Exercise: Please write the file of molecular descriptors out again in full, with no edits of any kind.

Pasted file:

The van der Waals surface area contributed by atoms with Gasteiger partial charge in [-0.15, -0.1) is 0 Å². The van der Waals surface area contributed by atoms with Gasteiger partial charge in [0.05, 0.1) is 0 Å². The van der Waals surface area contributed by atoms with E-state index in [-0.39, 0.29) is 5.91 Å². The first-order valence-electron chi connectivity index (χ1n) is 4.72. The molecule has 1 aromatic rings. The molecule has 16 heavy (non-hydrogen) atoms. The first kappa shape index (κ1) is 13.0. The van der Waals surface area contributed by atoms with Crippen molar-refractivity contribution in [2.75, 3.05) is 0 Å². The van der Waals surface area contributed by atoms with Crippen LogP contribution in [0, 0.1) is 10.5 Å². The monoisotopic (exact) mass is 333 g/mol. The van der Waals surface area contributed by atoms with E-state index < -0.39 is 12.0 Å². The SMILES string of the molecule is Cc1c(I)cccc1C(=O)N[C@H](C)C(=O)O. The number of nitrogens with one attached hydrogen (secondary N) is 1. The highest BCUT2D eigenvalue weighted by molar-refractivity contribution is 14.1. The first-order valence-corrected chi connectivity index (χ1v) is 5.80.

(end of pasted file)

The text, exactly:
The van der Waals surface area contributed by atoms with Gasteiger partial charge in [-0.15, -0.1) is 0 Å². The van der Waals surface area contributed by atoms with Gasteiger partial charge in [0.05, 0.1) is 0 Å². The van der Waals surface area contributed by atoms with E-state index in [-0.39, 0.29) is 5.91 Å². The first-order valence-electron chi connectivity index (χ1n) is 4.72. The molecule has 1 aromatic rings. The molecule has 16 heavy (non-hydrogen) atoms. The first kappa shape index (κ1) is 13.0. The van der Waals surface area contributed by atoms with Crippen molar-refractivity contribution in [2.75, 3.05) is 0 Å². The van der Waals surface area contributed by atoms with Crippen LogP contribution in [0, 0.1) is 10.5 Å². The monoisotopic (exact) mass is 333 g/mol. The van der Waals surface area contributed by atoms with E-state index < -0.39 is 12.0 Å². The SMILES string of the molecule is Cc1c(I)cccc1C(=O)N[C@H](C)C(=O)O. The number of nitrogens with one attached hydrogen (secondary N) is 1. The highest BCUT2D eigenvalue weighted by molar-refractivity contribution is 14.1. The first-order valence-corrected chi connectivity index (χ1v) is 5.80.